Whole lung protein lysates were isolated from snap-frozen mouse left lung lobes and concentrations determined using the Pierce BCA Protein Assay Kit (ThermoFisher Scientific, Waltham, MA, #23225). Samples were diluted, loaded onto a Novex™ 4–12% SDS-PAGE gel (Invitrogen, Carlsbad, CA, #XP04122BOX), and separated by electrophoresis as described previously [43]. Briefly, samples were transferred to PVDF membranes, blocked, and incubated in primary antibody (1:1000 dilution). Rabbit polyclonal pSmad2/3 (#8828), total Smad2/3, and β-actin (#4967) primary antibodies as well as anti-rabbit (#7074) secondary antibody were purchased from Cell Signaling Technology (Beverly, MA). Following primary antibody incubation, the membranes were washed and then incubated with horseradish peroxidase-conjugated secondary antibody (1:2500 dilution). Enhanced chemiluminescence (ECL) (ThermoFisher Scientific #50–904-9326) was used to visualize immunoblot signals. Protein lysate was extracted from lung tissue of Stat1 +/+ mouse lungs after 21 day exposure to vehicle (n = 9), tMWCNT (n = 3), and rMWCNT (n = 6) and Stat1 −/− mouse lungs exposed to vehicle (n = 9), tMWCNT (n = 3), and rMWCNT (n = 6). To quantify all immunoblot signals, densitometry was performed as described previously using Adobe Photoshop CS5 [44].


Statistical analysis of the data was performed using GraphPad Prism version 5.0 (GraphPad Software Inc.). A one-way ANOVA with a post hoc Tukey test was used to determine significance between samples. A two-way ANOVA was used with a Bonferroni post-test to compare between genotypes.



Bronchoalveolar lavage fluid




Carbon nanotubes


Static bending ratio


Extracellular matrix


Endothelial growth factor


Enzyme linked immunosorbent assay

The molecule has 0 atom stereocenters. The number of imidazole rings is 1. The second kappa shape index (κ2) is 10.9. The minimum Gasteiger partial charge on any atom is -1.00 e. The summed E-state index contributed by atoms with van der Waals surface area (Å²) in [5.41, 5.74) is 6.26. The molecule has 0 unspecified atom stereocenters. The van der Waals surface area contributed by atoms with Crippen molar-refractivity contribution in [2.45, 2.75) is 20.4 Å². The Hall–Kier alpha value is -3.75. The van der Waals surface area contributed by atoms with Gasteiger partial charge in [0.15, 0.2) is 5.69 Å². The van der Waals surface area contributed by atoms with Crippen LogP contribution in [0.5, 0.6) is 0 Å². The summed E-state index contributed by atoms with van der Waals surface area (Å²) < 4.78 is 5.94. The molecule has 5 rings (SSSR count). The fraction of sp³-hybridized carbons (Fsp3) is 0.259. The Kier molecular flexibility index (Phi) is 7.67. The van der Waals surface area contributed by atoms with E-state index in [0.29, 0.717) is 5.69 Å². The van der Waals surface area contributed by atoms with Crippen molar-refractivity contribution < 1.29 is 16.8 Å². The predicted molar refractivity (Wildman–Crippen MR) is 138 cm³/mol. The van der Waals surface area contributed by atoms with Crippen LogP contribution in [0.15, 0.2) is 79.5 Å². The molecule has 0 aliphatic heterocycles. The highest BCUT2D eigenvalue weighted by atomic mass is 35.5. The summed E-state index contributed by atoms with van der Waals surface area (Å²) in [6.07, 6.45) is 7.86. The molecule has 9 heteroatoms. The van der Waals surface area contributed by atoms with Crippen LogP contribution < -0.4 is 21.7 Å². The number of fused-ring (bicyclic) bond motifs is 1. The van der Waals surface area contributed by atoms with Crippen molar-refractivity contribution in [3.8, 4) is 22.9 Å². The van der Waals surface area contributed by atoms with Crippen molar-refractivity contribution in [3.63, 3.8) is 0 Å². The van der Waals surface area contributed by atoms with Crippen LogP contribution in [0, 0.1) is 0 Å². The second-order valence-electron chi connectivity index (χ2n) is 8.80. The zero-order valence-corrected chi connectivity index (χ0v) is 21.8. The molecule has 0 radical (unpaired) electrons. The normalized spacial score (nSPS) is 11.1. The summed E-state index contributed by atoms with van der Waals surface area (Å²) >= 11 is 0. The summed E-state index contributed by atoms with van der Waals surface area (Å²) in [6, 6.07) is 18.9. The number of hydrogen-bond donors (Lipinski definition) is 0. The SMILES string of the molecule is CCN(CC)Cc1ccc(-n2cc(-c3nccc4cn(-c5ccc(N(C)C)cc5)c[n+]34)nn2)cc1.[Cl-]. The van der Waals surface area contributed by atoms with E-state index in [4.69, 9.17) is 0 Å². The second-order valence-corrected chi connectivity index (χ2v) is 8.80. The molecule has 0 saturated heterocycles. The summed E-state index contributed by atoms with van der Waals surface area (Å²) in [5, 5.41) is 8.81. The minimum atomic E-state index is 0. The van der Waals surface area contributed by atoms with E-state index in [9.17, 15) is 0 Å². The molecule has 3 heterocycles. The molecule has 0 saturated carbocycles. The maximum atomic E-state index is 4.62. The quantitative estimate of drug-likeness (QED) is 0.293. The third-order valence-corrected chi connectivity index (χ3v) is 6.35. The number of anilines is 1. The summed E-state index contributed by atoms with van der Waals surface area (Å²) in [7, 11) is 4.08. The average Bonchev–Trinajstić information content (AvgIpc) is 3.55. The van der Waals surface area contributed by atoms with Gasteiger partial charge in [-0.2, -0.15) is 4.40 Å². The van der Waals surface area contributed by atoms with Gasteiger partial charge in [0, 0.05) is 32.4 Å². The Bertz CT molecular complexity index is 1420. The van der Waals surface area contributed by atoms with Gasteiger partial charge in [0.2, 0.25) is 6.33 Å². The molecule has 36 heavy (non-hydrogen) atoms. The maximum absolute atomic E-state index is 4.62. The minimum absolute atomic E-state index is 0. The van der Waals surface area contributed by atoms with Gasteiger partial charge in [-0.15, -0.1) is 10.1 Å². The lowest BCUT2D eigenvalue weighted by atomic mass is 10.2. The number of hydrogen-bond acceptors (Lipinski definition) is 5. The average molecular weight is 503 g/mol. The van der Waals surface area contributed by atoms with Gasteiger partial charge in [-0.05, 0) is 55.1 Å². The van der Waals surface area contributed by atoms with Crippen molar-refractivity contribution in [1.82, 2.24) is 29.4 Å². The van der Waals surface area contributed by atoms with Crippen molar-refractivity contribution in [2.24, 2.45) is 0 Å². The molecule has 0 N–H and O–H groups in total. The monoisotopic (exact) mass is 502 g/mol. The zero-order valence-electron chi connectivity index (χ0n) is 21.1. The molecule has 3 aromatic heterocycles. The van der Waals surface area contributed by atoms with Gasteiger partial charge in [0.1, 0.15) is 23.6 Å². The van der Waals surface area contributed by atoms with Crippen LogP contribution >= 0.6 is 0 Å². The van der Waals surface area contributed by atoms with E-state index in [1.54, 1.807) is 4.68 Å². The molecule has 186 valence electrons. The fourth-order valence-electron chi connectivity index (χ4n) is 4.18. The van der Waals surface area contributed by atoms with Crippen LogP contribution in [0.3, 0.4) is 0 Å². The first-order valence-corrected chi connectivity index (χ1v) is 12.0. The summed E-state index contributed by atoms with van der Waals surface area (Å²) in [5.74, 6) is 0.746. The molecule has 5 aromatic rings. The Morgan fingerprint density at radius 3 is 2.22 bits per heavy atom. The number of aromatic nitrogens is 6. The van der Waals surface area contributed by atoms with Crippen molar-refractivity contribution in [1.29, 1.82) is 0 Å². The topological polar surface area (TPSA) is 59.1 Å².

Extracellular signal related kinase




Immunoglobulin E




Mothers against decapentaplegic protein (Drosophilia)


Mitogen activated protein kinase


Multi-walled CNTs


Oropharyngeal aspiration




Platelet derived growth factor-A


Platelet derived growth factor-B


Rod-like MWCNT


Static bending persistence length.


Small body size protein (Caenorhabditis elegans)


Signal transducer and activator of transcription-1

Stat1 −/−

STAT1 knockout

Stat1 +/+

Wild type for STAT1


Transmission electron microscope

TGF- βRI: 

TGF-β receptor I


Transforming growth factor-β1


TGF-β receptor II


type 1 T helper cell


type 2 T helper cell


Tangled MWCNT



We thank Dr. Dale Porter at NIOSH for providing rMWCNTs (Mitsui-7), Professor Il Je Yu at Hoseo University, South Korea for advice on the method for determining carbon nanotube bending ratio, and Dr. Debra Tokarz at NCSU College of Veterinary Medicine for advice on identity of inflammatory cell types in granulomas.


This work was supported by NIEHS R01ES020897 (JCB, GNP, KSD, MDI, ECN, KAS, AJT), and NIEHS Training Grant: T32 ES007046 (KSD, MDI). JCB was partially supported by NIEHS P30 ES025128.

Availability of data and materials

Not applicable.

Authors’ contributions

Conception and design: KSD, JCB; Experimentation analysis and interpretation: KSD, AJT, MDI, KAS, EAT, ECD, GNP, JCB; Drafting the manuscript for important intellectual content: KSD, JCB. All authors read and approved the final manuscript.

Ethics approval and consent to participate

Not applicable.

Consent for publication

Not applicable.

Competing interests

The authors declare that they have no competing interests.

Publisher’s note

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Open AccessThis article is distributed under the terms of the Creative Commons Attribution 4.0 International License (, which permits unrestricted use, distribution, and reproduction in any medium, provided you give appropriate credit to the original author(s) and the source, provide a link to the Creative Commons license, and indicate if changes were made. The Creative Commons Public Domain Dedication waiver ( applies to the data made available in this article, unless otherwise stated.

Authors’ Affiliations

Toxicology Program, Department of Biological Sciences, North Carolina State University
Department of Chemical and Biomolecular Engineering, North Carolina State University


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© The Author(s). 2017